December 6 Regular event at Umstead South

Filed under: Uncategorized by David Waller on December 1st, 2014

This Saturday, we’ll again be in Umstead for a 1-, 2-, and 4-hour score event.  Unlike most regular orienteering courses, these “score” courses do not need to be completed in a predetermined order.  Competitors will simply get a map with a number of locations circled, and can chose which ones they want to visit and in which order.  Different locations will be worth different numbers of points (more points for more distant or more difficult-to-find locations) and the person with the highest total points (who finishes under the time limit) wins.  There are big penalties for being late.  Please note that there is a mass start: competitors in the 2- and 4-hour courses will all start at 10 AM, and late starts for these events cannot be accommodated.  Competitors for the 1-hour course may start any time between 10 AM and 1 PM.

Registration, mass start, finish, and beginner class will all occur at the big shelter north of the Reedy Creek parking lot in the south portion of the park.  GPS coordinates are approximately:  35.838090, -78.760748

If you are planning to come with a group of 5 or more, please contact the event director, David Waller, at so that we can be sure to print enough maps.


9:00  Registration begins.  Please arrive early enough to be registered by 9:40.  Maps will be available at registration, so arrive early and give yourself plenty of time to plan your route!

9:50  Pre-race briefing

10:00  Mass start for 2- and 4-hour events

10:00 – 1:00  1-hour competitors may register and start any time in this window

11:00   Beginner class on orienteering basics

12:00  2-hour course finishes

2:00  4-hour course finishes


Courses:  The 1-hour course will be suitable for all runners, and will have a mixture of beginner (white), advanced beginner (yellow), intermediate (orange), and advanced controls.  In general, advanced controls will be worth more points than beginner and intermediate controls.  People with limited experience with orienteering are encouraged to participate in the 1-hour course.

The 2- and 4-hour courses will have a mixture of intermediate and advanced controls, and in general, advanced controls will be worth more points than intermediate ones.  These courses will enable runners to visit portions of the park that are rarely used for regular events.  Local orienteers who are very familiar with the park are encouraged to participate in the 4-hour event in order to visit some of these rarely-used places.  Note that water will be provided at few if any controls, and competitors are strongly encouraged to carry their own.  Several controls will be relatively close to existing park water fountains, and competitors who do not carry their own water will probably need to incorporate these locations into their route planning.  The straight-line distance required to clear the 4-hour course will be over 22 km.  These courses will most likely involve at least one wet-foot creek crossing, although such crossings may be avoidable with time and/or with careful planning.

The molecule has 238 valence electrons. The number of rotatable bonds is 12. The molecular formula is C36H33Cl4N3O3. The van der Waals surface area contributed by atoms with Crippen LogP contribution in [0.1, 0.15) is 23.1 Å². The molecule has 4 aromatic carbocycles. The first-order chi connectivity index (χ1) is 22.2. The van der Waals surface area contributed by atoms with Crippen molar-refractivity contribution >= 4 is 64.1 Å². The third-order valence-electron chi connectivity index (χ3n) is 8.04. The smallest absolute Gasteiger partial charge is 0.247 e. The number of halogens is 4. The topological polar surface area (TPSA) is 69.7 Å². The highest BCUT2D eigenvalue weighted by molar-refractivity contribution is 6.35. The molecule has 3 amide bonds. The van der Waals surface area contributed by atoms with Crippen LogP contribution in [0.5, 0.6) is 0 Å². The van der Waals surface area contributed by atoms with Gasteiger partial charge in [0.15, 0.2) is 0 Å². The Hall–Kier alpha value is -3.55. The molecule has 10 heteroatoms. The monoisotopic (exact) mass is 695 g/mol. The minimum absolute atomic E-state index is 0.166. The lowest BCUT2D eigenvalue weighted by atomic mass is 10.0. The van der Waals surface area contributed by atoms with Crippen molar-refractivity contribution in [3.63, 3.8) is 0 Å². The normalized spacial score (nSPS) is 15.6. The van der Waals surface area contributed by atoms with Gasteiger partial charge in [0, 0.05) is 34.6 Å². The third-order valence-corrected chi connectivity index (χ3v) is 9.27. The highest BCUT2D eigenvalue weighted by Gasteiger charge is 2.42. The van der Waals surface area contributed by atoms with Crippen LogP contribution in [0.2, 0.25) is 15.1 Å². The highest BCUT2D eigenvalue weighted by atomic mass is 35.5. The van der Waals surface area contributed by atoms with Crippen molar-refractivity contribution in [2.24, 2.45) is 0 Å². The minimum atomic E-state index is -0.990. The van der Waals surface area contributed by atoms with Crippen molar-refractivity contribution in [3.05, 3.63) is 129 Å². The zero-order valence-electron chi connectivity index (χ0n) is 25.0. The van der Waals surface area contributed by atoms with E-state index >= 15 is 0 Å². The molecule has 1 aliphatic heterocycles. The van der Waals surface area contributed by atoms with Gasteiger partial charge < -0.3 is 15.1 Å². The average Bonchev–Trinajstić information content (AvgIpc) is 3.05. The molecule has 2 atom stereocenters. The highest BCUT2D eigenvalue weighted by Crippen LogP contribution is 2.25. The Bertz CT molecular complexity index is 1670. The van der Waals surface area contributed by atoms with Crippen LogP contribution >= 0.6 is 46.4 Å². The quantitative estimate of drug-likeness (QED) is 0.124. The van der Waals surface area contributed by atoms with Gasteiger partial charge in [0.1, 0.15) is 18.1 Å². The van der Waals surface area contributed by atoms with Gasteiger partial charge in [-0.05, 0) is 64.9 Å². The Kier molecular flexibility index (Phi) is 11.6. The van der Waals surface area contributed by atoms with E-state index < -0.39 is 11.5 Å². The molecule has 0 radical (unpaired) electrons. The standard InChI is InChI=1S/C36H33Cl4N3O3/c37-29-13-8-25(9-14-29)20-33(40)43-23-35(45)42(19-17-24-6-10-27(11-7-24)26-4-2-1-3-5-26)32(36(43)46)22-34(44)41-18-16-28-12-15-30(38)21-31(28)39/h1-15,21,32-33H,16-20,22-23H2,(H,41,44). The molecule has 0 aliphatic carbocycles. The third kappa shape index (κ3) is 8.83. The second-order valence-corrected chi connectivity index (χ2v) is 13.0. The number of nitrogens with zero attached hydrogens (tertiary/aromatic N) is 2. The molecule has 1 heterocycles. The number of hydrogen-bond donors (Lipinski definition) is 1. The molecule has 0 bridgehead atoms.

Map information:  The 1-hour course will  be printed at 1:10000 scale.  Because of their especially large extent, the 2- and 4-hour courses will need to be printed at 1:15000.  (Competitors can copy circles onto their own 1:10000 map if they have one.)  The 2- and 4-hour courses will use the exact same map, but there will be controls from the 1-hour course that do not appear on it.  Overprint color will be bright scarlet.  Unlike most BOK events at Umstead, downed trees will not be mapped, and no controls will be located on rootstocks.

Control descriptions will be printed on the map and will not be available in loose sheets.  Control descriptions will be in English for the 1-hour course, and will be symbolic for the 2-and 4-hour courses.

Finally, and as a very minor point, the course setter pretty firmly believes that the ‘linear marsh’ symbol (blue dotted lines) is overused on the Umstead map.  There are many places on the map where a ‘seasonal stream’ symbol (blue dashed lines) would be appropriate; but these are instead mapped as linear marshes.   There are also places where linear marshes are correctly mapped. To help disambiguate this situation, the control descriptions for these features will indicate whether the course setter thinks that the feature is a marsh or a stream, even if the map represents everything as a marsh.  Thus, occasionally, a linear marsh may appear on the map but it will be referred to as a seasonal stream in the control description.

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